To put the quote in context, for much of Montaigne’s life, there were no massive plagues in Europe, but about ten years before his death, there was a second outbreak of the bubonic plague in the Canary Islands.  Could Montaigne have been warning France against contamination or was he simply speaking in general?  The original black death was in the 1300s.  So many people died that the news of a new strain would raise alarm.  This second strain did spread, very deadly, but not as widespread as the first, basically ending in London when the London Fire consumed the city in 1666, both London and the plague – gone.  Thus, nearly one hundred years of the second version of the plague spreading.

Yet, to complete Montaigne’s quote…

“Contagion is very dangerous in crowds.  You must either imitate the vicious or hate them.”

  • Michel de Montaigne

If we are honest, we have probably both imitated the vicious and hated them at one point or another.  Let us pray that we can return to be a civil society at some point.

Michel de Montaigne (1533-1592) is a very interesting fellow.  He was born into a wealthy family, thus his philosophy of not giving up your wealth.  He was wealthy, “stinking rich” about the time he wrote the essay, easily able to buy his own solitude.  But Montaigne was given away at birth, raised by a peasant family until he was three-years old.  This was to teach him how others lived.  It boggles my mind to think that at three- years-old, he could retain the thoughts of that time for the rest of his life.  And there is more. He was only taught Latin until he was six-years-old, thus his “native” language of French was a second language.  Early in his adult life, he was a member of the local parliament, but resigned when he inherited his parent’s estates and began writing, like the essay discussed in the quote above.  He would eventually write three volumes of Essays, 1580, 1588, and posthumously published 1595. Yet, even with his zeal for solitude, he later returned to public life, serving as mayor of Bordeaux for about four years.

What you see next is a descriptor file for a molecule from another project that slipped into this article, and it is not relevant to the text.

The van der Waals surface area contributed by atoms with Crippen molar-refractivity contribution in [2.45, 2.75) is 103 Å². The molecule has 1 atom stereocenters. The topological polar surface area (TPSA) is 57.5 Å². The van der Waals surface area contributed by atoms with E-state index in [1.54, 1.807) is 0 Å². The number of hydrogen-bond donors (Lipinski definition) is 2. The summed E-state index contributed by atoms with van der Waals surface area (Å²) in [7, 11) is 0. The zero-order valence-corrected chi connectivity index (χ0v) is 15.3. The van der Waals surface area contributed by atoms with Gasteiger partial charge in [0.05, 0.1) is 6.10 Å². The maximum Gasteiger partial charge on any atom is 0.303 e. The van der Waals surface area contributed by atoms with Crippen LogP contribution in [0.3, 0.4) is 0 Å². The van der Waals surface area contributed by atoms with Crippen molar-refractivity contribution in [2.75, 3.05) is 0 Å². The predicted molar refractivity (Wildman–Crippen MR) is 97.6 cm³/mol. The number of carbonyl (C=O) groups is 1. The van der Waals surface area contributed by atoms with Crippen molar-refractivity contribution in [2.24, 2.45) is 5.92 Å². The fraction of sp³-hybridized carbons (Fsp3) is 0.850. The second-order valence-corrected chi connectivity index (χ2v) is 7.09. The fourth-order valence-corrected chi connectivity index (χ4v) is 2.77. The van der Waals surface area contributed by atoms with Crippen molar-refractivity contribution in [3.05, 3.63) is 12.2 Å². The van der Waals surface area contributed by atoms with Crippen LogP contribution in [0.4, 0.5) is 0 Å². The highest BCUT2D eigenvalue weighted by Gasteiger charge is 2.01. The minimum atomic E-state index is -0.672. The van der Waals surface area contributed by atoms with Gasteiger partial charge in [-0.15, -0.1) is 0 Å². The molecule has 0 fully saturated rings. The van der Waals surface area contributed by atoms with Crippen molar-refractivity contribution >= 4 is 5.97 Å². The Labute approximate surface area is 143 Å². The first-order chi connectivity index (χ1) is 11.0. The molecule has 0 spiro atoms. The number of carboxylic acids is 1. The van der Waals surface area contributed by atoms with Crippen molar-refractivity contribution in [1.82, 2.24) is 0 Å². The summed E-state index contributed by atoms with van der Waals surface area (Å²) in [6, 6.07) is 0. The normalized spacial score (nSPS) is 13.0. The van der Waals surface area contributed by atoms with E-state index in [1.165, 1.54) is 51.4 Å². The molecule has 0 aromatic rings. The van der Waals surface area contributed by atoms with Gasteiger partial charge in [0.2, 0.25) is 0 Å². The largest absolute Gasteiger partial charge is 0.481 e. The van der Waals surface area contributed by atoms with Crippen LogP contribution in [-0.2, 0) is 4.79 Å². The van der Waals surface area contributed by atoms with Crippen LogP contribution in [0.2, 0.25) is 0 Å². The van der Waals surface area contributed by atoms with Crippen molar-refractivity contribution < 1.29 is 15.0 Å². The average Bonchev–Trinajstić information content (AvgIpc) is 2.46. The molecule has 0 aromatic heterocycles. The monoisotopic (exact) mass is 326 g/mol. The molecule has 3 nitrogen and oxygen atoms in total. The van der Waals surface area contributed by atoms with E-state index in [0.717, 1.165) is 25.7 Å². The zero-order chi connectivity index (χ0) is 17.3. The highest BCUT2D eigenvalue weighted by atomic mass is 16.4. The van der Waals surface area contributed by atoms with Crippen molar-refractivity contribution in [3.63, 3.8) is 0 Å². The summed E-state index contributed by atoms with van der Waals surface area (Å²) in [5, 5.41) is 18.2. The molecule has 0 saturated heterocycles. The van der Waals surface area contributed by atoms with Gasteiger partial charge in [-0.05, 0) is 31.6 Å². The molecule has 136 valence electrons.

Thus, with his history you can understand the apparent incongruities in his philosophy.  He preached solitude, but only after inheriting the family estate.  He said that you need not seek solitude or give up wealth, because he was the rich young ruler of his day (Matthew 19:16-22).

Yet, his philosophy regarding solitude is something that needs discussing, but can we?  In some places, according to Rev. David Robertson, it is not lawful, possibly hate speech, to question the modern secular ideas regarding gender identity and LGBTQ.  If not hate speech now, the laws are being put into place for that interpretation in the near future.  Of course, to support their views which are idiotic beyond measure, ignoring science, they must silence common sense.  All for inclusivity and a lack of recognizing sin as being sin.  We are not forgiving the sin here; we are not recognizing it as sin, calling God wrong.  And then the secular world wins, since a God that is in error is not God at all.  They will eliminate all the tenets of common law based on Scripture.  They may stop at “thou shalt not murder”…  But oh, wait!  We have abortion killing by the hundreds for each COVID death, and seemingly no one notices, no one with a loud voice.  Many countries in the world have aggressive euthanasia laws, allowing people to be exterminated, especially the elderly, and for little more reason than the convenience of others.